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A Mediterranean diet model in Australia: strategies for translating the traditional Mediterranean diet into a multicultural setting

George, Elena S., Kucianski, Teagan, Mayr, Hannah L., Moschonis, George, Tierney, Audrey C. and Itsiopoulos, Catherine 2018, A Mediterranean diet model in Australia: strategies for translating the traditional Mediterranean diet into a multicultural setting, Nutrients, vol. 10, no. 4, pp. 1-20, doi: 10.3390/nu10040465.

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Title A Mediterranean diet model in Australia: strategies for translating the traditional Mediterranean diet into a multicultural setting
Author(s) George, Elena S.
Kucianski, Teagan
Mayr, Hannah L.
Moschonis, George
Tierney, Audrey C.
Itsiopoulos, Catherine
Journal name Nutrients
Volume number 10
Issue number 4
Start page 1
End page 20
Total pages 20
Publisher MPDI
Place of publication Basel, Switzerland
Publication date 2018-04-09
ISSN 2072-6643
Keyword(s) Mediterranean diet
cardiovascular disease
diet
dietary intervention
non-alcoholic fatty liver disease
nutrition
translation
Summary Substantial evidence supports the effect of the Mediterranean Diet (MD) for managing chronic diseases, although trials have been primarily conducted in Mediterranean populations. The efficacy and feasibility of the Mediterranean dietary pattern for the management of chronic diseases has not been extensively evaluated in non-Mediterranean settings. This paper aims to describe the development of a MD model that complies with principles of the traditional MD applied in a multiethnic context. Optimal macronutrient and food-based composition was defined, and a two-week menu was devised incorporating traditional ingredients with evidence based on improvements in chronic disease management. Strategies were developed for the implementation of the diet model in a multiethnic population. Consistent with the principles of a traditional MD, the MD model was plant-based and high in dietary fat, predominantly monounsaturated fatty acids from extra virgin olive oil. Fruits, vegetables and wholegrains were a mainstay, and moderate amounts of nuts and seeds, fish, dairy and red wine were recommended. The diet encompassed key features of the MD including cuisine, biodiversity and sustainability. The MD model preserved traditional dietary components likely to elicit health benefits for individuals with chronic diseases, even with the adaptation to an Australian multiethnic population.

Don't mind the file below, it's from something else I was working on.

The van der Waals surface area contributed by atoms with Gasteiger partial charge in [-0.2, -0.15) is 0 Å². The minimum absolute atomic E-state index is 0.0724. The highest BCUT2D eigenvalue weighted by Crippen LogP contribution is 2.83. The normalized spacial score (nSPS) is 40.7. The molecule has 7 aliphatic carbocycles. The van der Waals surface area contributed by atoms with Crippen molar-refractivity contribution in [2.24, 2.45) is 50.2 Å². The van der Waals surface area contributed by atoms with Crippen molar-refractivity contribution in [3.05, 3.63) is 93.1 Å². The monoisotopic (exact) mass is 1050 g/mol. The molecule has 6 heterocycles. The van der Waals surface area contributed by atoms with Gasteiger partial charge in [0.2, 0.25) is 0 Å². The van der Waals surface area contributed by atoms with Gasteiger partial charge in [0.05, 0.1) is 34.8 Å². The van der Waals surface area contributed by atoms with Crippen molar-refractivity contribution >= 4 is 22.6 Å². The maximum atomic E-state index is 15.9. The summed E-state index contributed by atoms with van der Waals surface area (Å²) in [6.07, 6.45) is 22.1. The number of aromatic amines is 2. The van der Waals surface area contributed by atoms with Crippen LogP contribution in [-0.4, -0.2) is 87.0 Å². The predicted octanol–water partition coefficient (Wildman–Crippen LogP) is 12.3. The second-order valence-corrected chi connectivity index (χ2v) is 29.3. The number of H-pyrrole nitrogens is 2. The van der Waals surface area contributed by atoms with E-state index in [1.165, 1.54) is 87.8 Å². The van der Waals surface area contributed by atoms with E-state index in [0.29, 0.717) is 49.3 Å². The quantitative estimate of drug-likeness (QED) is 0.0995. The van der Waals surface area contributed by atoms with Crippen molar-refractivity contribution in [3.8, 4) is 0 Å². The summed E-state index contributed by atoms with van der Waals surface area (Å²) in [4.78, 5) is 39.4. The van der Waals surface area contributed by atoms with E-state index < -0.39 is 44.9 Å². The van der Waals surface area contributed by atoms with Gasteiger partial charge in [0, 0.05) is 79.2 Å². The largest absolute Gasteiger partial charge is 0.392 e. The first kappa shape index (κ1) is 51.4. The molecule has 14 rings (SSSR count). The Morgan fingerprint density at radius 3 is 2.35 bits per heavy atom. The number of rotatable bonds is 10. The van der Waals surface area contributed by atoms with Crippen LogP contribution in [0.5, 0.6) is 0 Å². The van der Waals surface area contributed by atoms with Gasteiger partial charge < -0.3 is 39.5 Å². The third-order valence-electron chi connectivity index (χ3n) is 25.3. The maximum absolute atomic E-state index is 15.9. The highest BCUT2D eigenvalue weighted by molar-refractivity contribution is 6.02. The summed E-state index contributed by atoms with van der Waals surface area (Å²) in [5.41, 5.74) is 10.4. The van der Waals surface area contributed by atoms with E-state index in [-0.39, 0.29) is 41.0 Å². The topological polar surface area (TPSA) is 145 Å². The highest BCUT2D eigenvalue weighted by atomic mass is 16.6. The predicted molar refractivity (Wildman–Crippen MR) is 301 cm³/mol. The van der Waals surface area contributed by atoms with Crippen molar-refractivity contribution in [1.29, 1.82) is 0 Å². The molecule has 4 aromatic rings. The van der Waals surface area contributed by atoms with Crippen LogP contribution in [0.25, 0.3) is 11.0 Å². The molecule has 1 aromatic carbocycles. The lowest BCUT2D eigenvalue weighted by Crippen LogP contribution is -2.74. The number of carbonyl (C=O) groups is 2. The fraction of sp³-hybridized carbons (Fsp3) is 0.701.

Language eng
DOI 10.3390/nu10040465
Field of Research 1111 Nutrition And Dietetics
HERDC Research category C1 Refereed article in a scholarly journal
ERA Research output type C Journal article
Copyright notice ©2018, The Authors
Free to Read? Yes
Use Rights Creative Commons Attribution licence
Persistent URL http://hdl.handle.net/10536/DRO/DU:30109114

Document type: Journal Article
Collections: School of Exercise and Nutrition Sciences
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Every reasonable effort has been made to ensure that permission has been obtained for items included in DRO. If you believe that your rights have been infringed by this repository, please contact drosupport@deakin.edu.au.